Successful CMOs achieve growth by leveraging technology. Join us for GrowthBeat Summit on June 1-2 in Boston
, where we'll discuss how to merge creativity with technology to drive growth. Space is limited. Request your personal invitation here
A controversial video game was voluntarily pulled from the iTunes and Google Play app stores following an outcry from the public, according to Salon.
Developer Trade Digital produced a simple game called Angry Trayvon for Android and iOS that has a hoodie-wearing teenager taking to the streets to get “revenge on the bad guys who terrorize cities every day,” according to the game’s story intro. Check out Fast Company playing Angry Trayvon before it was pulled. The game is clearly based on 17-year-old Trayvon Martin, who was shot and killed on Feb. 26, 2012. His accused murderer, George Zimmerman, is on trial now. He claims his actions were in self-defense.
Angry Trayvon shocked people who believe the game trivializes the death of Martin. Upset supporters of Martin took to Twitter, Facebook, and Change.org to petition Google and Apple to remove the game.
“The death of this young man is not a game,” T.L. Rowe wrote in his petition on Change.org. “This developer is using the Google Marketplace to exploit the death of an unarmed teen for profit while simultaneously promoting violence.”
In response to the outcry, Trade Digital announced that it is removing the game voluntarily.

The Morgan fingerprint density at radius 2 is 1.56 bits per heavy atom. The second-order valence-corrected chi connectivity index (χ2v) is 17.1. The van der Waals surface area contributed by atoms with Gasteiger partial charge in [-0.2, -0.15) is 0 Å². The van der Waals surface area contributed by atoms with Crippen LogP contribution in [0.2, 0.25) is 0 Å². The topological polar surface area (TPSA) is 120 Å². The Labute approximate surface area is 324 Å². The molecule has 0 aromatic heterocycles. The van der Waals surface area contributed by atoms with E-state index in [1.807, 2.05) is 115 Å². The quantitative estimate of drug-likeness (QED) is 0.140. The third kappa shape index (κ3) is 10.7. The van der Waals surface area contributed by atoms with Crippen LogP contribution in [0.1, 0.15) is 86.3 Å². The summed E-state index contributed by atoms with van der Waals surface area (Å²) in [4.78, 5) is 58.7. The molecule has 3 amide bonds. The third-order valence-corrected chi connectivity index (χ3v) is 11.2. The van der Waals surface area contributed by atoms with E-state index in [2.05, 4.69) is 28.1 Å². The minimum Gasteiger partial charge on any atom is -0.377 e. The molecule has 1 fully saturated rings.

“The people spoke out, therefore this game was removed from the app stores,” a spokesperson for the developer wrote on its Facebook page (which it has since deleted). “Sorry for the inconvenience, as this was just an action game for entertainment. This was by no means a racist game. Nonetheless, it was removed as will this page and anything associated with the game will be removed.”
Angry Trayvon is a basic action game that has players walking the streets and beating up bad guys. It isn’t the first mobile game to stir up a controversy.
In March, Apple dropped Sweatshop HD, which is an action title that mocks the conditions in sweatshops around the world. Apple called it “uncomfortable.” In December, Apple blocked Endgame: Syria, which explores the Syrian civil war, from entering the App Store.
VentureBeat’s VB Insight team is studying marketing analytics...
Chime in here, and we’ll share the results